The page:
As I was trying to figure out what to write next, I went back to poking around medieval ballads. I came across The Lays of Marie de France. I downloaded the book at Project Gutenberg and read it.
Unlike other collections of this sort, the works in Lays are mainly romantic stories. One or two have themes of friendship and platonic love, but most are about romantic love between men and women. There are tales of the triumph of love, interrupted love, and the betrayal of love. I recall at least one being about adultery.
Perhaps the most well-known of the stories in the Lays is "The Bisclavret." It's an early werewolf story. Strangely, it's not about how the man turns into a werewolf, or how a woman falls in love with a man who's a werewolf. It's about loyalty, both to partner and to the nobles you have to answer to.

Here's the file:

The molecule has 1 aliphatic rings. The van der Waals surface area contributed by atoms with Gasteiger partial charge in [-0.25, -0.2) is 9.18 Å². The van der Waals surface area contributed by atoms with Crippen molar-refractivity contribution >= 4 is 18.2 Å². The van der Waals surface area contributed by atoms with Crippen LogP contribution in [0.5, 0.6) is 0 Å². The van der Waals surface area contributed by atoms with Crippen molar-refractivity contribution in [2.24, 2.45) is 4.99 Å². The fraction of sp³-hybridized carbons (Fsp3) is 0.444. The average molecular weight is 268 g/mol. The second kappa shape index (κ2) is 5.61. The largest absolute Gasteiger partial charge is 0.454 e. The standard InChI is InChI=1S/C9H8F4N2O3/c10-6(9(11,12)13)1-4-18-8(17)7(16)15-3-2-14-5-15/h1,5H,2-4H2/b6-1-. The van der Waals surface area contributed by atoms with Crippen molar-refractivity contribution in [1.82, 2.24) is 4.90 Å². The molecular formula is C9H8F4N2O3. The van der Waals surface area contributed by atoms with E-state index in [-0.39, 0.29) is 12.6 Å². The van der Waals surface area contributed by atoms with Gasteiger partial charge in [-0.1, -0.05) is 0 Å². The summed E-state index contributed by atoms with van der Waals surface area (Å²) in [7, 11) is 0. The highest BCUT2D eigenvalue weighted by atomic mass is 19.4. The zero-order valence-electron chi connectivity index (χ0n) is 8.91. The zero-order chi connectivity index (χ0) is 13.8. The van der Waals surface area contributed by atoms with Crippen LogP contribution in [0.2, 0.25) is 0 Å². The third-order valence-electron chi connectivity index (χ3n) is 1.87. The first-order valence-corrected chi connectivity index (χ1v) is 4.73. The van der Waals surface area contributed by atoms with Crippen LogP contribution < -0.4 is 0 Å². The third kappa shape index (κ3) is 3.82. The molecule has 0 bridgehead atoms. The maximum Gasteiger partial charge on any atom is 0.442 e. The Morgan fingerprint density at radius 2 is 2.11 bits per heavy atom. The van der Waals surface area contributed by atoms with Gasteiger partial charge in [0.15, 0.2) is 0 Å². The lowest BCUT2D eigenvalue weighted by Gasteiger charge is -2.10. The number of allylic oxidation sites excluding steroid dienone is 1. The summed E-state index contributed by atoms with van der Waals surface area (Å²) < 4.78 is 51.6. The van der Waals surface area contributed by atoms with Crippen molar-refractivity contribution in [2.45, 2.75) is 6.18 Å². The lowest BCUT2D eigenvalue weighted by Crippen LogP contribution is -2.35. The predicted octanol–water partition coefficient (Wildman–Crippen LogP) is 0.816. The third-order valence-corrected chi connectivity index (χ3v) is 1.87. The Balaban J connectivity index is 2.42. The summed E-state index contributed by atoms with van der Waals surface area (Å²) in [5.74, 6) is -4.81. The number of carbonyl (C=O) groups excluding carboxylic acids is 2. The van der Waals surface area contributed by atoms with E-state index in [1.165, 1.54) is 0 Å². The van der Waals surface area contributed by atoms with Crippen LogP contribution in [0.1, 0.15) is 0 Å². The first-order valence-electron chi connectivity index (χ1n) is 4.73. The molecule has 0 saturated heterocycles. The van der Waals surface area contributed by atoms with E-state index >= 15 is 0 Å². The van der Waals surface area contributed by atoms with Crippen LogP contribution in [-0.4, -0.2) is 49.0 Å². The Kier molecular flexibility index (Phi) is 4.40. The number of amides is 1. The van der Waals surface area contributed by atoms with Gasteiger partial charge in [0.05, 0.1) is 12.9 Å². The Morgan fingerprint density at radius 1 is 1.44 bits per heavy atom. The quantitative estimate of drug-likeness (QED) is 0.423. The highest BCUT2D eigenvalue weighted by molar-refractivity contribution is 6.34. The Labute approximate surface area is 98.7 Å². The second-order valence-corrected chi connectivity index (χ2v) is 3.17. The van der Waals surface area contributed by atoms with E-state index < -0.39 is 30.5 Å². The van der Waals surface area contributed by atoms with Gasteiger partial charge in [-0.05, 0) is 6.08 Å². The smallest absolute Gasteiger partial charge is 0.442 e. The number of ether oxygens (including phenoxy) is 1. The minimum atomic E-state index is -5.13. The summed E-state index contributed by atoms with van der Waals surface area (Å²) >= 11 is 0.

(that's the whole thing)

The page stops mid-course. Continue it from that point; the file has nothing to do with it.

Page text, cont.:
Originally these works were written as ballads to be sung orally. However, the most common way to get the stories today is to read them as text. While there is something to be said about losing the poetry of a ballad, these works were written in French (albeit for an English king). Any translation out of the original language wouldn't be ideal for getting the flow of the ballads. As it is, these stories seem to be told in full as text, which makes for good reading.
Overall I enjoyed the Lays. A couple gave me ideas for stories I'm writing or planning to write. If what I've described interests you, go ahead and download the collection (seeing as it's free.)